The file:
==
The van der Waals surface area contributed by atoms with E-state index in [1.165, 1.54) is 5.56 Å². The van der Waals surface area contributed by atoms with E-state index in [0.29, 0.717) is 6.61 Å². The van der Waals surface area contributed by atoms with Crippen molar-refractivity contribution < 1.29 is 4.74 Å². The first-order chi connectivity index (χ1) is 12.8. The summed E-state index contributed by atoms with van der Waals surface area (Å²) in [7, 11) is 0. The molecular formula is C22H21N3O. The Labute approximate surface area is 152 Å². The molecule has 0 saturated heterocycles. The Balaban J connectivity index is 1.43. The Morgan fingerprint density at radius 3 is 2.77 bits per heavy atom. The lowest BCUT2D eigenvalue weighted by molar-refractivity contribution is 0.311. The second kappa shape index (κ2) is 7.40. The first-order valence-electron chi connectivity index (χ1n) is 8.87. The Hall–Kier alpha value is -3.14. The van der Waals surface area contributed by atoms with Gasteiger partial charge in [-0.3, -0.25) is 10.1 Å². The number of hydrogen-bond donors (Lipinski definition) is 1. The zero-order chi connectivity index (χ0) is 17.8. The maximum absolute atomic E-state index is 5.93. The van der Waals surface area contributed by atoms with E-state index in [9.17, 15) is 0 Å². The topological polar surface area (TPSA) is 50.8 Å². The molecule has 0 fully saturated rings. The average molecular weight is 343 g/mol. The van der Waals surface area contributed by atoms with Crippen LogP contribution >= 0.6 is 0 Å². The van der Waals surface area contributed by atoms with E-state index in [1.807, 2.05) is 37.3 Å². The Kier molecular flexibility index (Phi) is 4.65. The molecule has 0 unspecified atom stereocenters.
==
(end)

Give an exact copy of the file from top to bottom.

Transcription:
The van der Waals surface area contributed by atoms with E-state index in [1.165, 1.54) is 5.56 Å². The van der Waals surface area contributed by atoms with E-state index in [0.29, 0.717) is 6.61 Å². The van der Waals surface area contributed by atoms with Crippen molar-refractivity contribution < 1.29 is 4.74 Å². The first-order chi connectivity index (χ1) is 12.8. The summed E-state index contributed by atoms with van der Waals surface area (Å²) in [7, 11) is 0. The molecular formula is C22H21N3O. The Labute approximate surface area is 152 Å². The molecule has 0 saturated heterocycles. The Balaban J connectivity index is 1.43. The Morgan fingerprint density at radius 3 is 2.77 bits per heavy atom. The lowest BCUT2D eigenvalue weighted by molar-refractivity contribution is 0.311. The second kappa shape index (κ2) is 7.40. The first-order valence-electron chi connectivity index (χ1n) is 8.87. The Hall–Kier alpha value is -3.14. The van der Waals surface area contributed by atoms with Gasteiger partial charge in [-0.3, -0.25) is 10.1 Å². The number of hydrogen-bond donors (Lipinski definition) is 1. The zero-order chi connectivity index (χ0) is 17.8. The maximum absolute atomic E-state index is 5.93. The van der Waals surface area contributed by atoms with E-state index in [9.17, 15) is 0 Å². The topological polar surface area (TPSA) is 50.8 Å². The molecule has 0 fully saturated rings. The average molecular weight is 343 g/mol. The van der Waals surface area contributed by atoms with Crippen LogP contribution >= 0.6 is 0 Å². The van der Waals surface area contributed by atoms with E-state index in [1.807, 2.05) is 37.3 Å². The Kier molecular flexibility index (Phi) is 4.65. The molecule has 0 unspecified atom stereocenters.